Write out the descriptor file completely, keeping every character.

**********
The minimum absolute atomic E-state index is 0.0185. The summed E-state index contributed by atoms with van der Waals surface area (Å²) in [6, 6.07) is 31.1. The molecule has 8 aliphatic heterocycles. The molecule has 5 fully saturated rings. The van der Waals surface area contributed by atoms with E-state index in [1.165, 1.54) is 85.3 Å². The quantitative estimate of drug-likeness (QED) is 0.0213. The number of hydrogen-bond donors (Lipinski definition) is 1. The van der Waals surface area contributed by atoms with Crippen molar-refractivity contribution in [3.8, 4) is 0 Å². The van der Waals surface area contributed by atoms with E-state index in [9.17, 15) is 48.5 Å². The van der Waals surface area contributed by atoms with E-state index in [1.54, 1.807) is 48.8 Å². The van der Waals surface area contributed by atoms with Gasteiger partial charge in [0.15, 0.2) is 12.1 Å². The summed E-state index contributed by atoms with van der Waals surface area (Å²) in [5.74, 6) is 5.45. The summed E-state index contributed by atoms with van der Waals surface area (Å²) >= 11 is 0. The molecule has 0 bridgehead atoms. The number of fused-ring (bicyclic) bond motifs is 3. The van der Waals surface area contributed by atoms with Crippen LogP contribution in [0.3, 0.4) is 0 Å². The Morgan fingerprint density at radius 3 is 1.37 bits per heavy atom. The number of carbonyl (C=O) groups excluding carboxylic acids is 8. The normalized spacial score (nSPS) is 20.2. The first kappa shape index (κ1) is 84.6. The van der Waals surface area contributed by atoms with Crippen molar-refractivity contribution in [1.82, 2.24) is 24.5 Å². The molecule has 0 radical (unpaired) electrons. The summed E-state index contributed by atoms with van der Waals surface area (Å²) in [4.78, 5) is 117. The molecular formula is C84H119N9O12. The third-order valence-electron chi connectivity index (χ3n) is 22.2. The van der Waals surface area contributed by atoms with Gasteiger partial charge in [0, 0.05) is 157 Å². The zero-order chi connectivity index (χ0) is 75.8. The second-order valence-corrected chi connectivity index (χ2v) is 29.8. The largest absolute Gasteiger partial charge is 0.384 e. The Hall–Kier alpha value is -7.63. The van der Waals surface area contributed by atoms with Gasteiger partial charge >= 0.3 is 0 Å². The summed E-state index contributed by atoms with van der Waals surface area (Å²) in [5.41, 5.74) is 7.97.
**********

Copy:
The minimum absolute atomic E-state index is 0.0185. The summed E-state index contributed by atoms with van der Waals surface area (Å²) in [6, 6.07) is 31.1. The molecule has 8 aliphatic heterocycles. The molecule has 5 fully saturated rings. The van der Waals surface area contributed by atoms with E-state index in [1.165, 1.54) is 85.3 Å². The quantitative estimate of drug-likeness (QED) is 0.0213. The number of hydrogen-bond donors (Lipinski definition) is 1. The van der Waals surface area contributed by atoms with Crippen molar-refractivity contribution in [3.8, 4) is 0 Å². The van der Waals surface area contributed by atoms with E-state index in [9.17, 15) is 48.5 Å². The van der Waals surface area contributed by atoms with E-state index in [1.54, 1.807) is 48.8 Å². The van der Waals surface area contributed by atoms with Gasteiger partial charge in [0.15, 0.2) is 12.1 Å². The summed E-state index contributed by atoms with van der Waals surface area (Å²) in [5.74, 6) is 5.45. The summed E-state index contributed by atoms with van der Waals surface area (Å²) >= 11 is 0. The molecule has 0 bridgehead atoms. The number of fused-ring (bicyclic) bond motifs is 3. The van der Waals surface area contributed by atoms with Crippen LogP contribution in [0.3, 0.4) is 0 Å². The Morgan fingerprint density at radius 3 is 1.37 bits per heavy atom. The number of carbonyl (C=O) groups excluding carboxylic acids is 8. The normalized spacial score (nSPS) is 20.2. The first kappa shape index (κ1) is 84.6. The van der Waals surface area contributed by atoms with Crippen molar-refractivity contribution in [1.82, 2.24) is 24.5 Å². The molecule has 0 radical (unpaired) electrons. The summed E-state index contributed by atoms with van der Waals surface area (Å²) in [4.78, 5) is 117. The molecular formula is C84H119N9O12. The third-order valence-electron chi connectivity index (χ3n) is 22.2. The van der Waals surface area contributed by atoms with Gasteiger partial charge in [0, 0.05) is 157 Å². The zero-order chi connectivity index (χ0) is 75.8. The second-order valence-corrected chi connectivity index (χ2v) is 29.8. The largest absolute Gasteiger partial charge is 0.384 e. The Hall–Kier alpha value is -7.63. The van der Waals surface area contributed by atoms with Gasteiger partial charge >= 0.3 is 0 Å². The summed E-state index contributed by atoms with van der Waals surface area (Å²) in [5.41, 5.74) is 7.97.